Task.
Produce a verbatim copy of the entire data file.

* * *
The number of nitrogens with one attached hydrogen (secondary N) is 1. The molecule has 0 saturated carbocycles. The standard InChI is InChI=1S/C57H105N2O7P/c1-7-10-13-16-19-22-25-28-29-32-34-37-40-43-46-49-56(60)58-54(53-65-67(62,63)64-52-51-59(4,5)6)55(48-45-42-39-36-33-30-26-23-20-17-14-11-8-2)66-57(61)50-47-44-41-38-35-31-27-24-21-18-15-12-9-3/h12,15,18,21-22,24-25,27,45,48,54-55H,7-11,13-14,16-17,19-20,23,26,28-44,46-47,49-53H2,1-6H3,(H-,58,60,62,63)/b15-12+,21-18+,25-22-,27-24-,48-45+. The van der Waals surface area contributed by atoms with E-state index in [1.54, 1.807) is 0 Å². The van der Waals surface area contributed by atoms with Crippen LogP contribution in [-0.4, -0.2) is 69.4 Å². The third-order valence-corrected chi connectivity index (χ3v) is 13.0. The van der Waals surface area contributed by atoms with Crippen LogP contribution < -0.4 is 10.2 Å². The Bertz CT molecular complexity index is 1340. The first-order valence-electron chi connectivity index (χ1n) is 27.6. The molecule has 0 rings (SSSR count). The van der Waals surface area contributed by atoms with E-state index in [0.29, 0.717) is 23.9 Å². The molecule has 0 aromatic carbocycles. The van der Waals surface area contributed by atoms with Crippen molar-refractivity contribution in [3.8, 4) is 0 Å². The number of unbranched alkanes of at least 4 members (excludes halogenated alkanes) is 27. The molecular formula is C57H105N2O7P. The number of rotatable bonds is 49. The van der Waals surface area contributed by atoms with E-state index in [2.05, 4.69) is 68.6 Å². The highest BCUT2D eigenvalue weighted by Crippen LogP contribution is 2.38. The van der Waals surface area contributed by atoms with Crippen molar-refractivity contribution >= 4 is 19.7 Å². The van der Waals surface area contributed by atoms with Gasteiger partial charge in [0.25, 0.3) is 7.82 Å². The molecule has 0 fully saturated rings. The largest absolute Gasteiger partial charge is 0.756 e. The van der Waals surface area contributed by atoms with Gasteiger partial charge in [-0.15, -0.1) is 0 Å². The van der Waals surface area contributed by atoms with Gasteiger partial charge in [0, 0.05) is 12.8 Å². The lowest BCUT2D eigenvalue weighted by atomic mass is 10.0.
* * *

The number of nitrogens with one attached hydrogen (secondary N) is 1. The molecule has 0 saturated carbocycles. The standard InChI is InChI=1S/C57H105N2O7P/c1-7-10-13-16-19-22-25-28-29-32-34-37-40-43-46-49-56(60)58-54(53-65-67(62,63)64-52-51-59(4,5)6)55(48-45-42-39-36-33-30-26-23-20-17-14-11-8-2)66-57(61)50-47-44-41-38-35-31-27-24-21-18-15-12-9-3/h12,15,18,21-22,24-25,27,45,48,54-55H,7-11,13-14,16-17,19-20,23,26,28-44,46-47,49-53H2,1-6H3,(H-,58,60,62,63)/b15-12+,21-18+,25-22-,27-24-,48-45+. The van der Waals surface area contributed by atoms with E-state index in [1.54, 1.807) is 0 Å². The van der Waals surface area contributed by atoms with Crippen LogP contribution in [-0.4, -0.2) is 69.4 Å². The third-order valence-corrected chi connectivity index (χ3v) is 13.0. The van der Waals surface area contributed by atoms with Crippen LogP contribution < -0.4 is 10.2 Å². The Bertz CT molecular complexity index is 1340. The first-order valence-electron chi connectivity index (χ1n) is 27.6. The molecule has 0 rings (SSSR count). The van der Waals surface area contributed by atoms with E-state index in [0.29, 0.717) is 23.9 Å². The molecule has 0 aromatic carbocycles. The van der Waals surface area contributed by atoms with Crippen molar-refractivity contribution in [3.8, 4) is 0 Å². The number of unbranched alkanes of at least 4 members (excludes halogenated alkanes) is 27. The molecular formula is C57H105N2O7P. The number of rotatable bonds is 49. The van der Waals surface area contributed by atoms with E-state index in [2.05, 4.69) is 68.6 Å². The highest BCUT2D eigenvalue weighted by Crippen LogP contribution is 2.38. The van der Waals surface area contributed by atoms with Crippen molar-refractivity contribution >= 4 is 19.7 Å². The van der Waals surface area contributed by atoms with Gasteiger partial charge in [0.25, 0.3) is 7.82 Å². The molecule has 0 fully saturated rings. The largest absolute Gasteiger partial charge is 0.756 e. The van der Waals surface area contributed by atoms with Gasteiger partial charge in [-0.15, -0.1) is 0 Å². The van der Waals surface area contributed by atoms with Gasteiger partial charge in [0, 0.05) is 12.8 Å². The lowest BCUT2D eigenvalue weighted by atomic mass is 10.0.